Simple Low-Sugar Meals That Actually Taste Amazing

Tips for low-sugar living and tasty, expert-approved dishes you need to try.

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Whether you’re trying to shed pounds, control diabetes or boost your overall health, limiting added sugar is a good place to start. Eating too much raises your risk of:

  • Obesity
  • Heart disease
  • Type II diabetes
  • Early death

And most Americans consume way too much: the average adult gets about 13 percent of their total daily calories from added sugar, according to the Centers for Disease Control and Prevention (CDC)—it shouldn’t account for more than 10 percent of a healthy diet.

The bottom line? Everyone should care about sugar, not just people with diabetes. Here are expert tips and easy recipes to help you cut back.

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Are all sugars created equal?

Sugar comes in many forms, from soda, to fresh fruit, to milk and more. Does it affect you the same way, no matter where it comes from?

Yes and no. When it’s broken down into basic molecules like glucose and fructose, your body can’t tell if sugar started out as an apple or an apple-flavored candy. However, the fiber that comes with the apple slows the digestion and absorption of those molecules, keeping your blood sugar steadier longer than it would be with the candy. The apple also offers essential vitamins and minerals the candy doesn’t. Plus, it’ll fill you up more.

“Natural sugars like those found in fruit, milk and plain yogurt are okay for both people with and without diabetes,” says Alexis Schulte, RD, LDN, CDE, a diabetes educator at Trident Hospital in Charleston, South Carolina. “And fruit, especially, is essential for your overall health—even people with diabetes don’t want to eliminate it. But keeping track of both natural and added sugars—and limiting your intake—is wise.”

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How much sugar should you have?

Aim to get less than 10 percent of your total calories from added sugars, says Schulte. That equals about:

  • 250 calories (16 teaspoons or 63 grams) daily for men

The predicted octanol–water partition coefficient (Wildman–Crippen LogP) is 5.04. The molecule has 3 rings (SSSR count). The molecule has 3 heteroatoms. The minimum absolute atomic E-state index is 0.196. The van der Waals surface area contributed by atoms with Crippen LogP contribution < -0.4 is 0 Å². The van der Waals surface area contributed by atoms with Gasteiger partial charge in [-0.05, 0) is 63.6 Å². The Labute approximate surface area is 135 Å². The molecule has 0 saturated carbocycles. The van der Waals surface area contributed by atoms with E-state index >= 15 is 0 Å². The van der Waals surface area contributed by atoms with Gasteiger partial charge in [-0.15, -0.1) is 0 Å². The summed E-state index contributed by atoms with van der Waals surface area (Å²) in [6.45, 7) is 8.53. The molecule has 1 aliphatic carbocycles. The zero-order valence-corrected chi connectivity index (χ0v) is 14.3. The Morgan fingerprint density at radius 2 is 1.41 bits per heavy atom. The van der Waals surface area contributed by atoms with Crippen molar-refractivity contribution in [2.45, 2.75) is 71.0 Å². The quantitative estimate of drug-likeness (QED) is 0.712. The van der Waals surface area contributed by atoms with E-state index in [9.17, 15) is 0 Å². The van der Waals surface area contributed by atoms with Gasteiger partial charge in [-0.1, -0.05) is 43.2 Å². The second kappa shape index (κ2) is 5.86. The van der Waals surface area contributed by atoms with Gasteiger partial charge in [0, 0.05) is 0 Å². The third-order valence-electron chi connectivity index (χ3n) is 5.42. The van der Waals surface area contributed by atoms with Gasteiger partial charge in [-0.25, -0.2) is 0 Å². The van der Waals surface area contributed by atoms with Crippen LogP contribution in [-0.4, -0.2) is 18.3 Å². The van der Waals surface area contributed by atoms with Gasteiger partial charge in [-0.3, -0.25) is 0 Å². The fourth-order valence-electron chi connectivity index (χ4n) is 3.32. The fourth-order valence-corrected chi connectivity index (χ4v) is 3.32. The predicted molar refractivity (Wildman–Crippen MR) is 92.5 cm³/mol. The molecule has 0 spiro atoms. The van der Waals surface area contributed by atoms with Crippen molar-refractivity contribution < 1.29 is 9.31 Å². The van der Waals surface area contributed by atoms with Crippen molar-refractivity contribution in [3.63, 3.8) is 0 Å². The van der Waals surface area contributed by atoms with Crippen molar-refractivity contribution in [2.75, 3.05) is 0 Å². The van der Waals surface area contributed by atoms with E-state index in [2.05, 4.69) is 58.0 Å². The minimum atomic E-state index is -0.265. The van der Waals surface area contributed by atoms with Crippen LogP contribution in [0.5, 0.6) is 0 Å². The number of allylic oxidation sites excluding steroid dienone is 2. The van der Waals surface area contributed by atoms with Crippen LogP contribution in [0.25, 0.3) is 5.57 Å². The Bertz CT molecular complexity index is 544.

• 200 calories (13 teaspoons or 50 grams) daily for women

You can’t always tell how much added sugar is in food based on the nutrition facts label, so check the ingredients for “hidden” sugars like molasses, fruit juice concentrates, malt sugar and sugar molecules ending in “-ose” like dextrose and maltose.

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How to build a sugar-steady meal

With any dish, you want a variety of food groups that will complement each other and keep your blood sugar steady over time, says Schulte. “Try to eat at least three food groups at each sitting,” she continues. “One of them should be protein because it’ll keep your mind and body working—you won’t wind up with an energy crash or hunger between meals. Add slow-digesting carbohydrates (like brown rice, bulgur or oats) to help prevent blood sugar spikes and crashes, too.”

Avoid eating just one or two foods and calling it a meal. If you only have toast, for example, your blood sugar might go up at first, but you won’t feel full or satisfied—and it may drop suddenly later on, leaving you shaky, cranky and light-headed. Low blood sugar can be especially risky for people with diabetes.

New to the low-sugar life? Here are six expert-approved recipes to get you started.

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Breakfast: Hearty Huevos Rancheros

Huevos rancheros is an egg dish that typically includes diced peppers, tomatoes and black or refried beans. “This breakfast provides plenty of fiber and protein, and it just adds a little flavor and variety to the week,” says Schulte.

Serves 4


  • 8 soft corn tortillas
  • 2 pounds fresh, chopped tomatoes
  • 2 to 3 poblano or jalapeño peppers, chopped (remove seeds for less spice)
  • 2 garlic cloves, halved
  • 1/2 onion, chopped
  • 2 tablespoons olive oil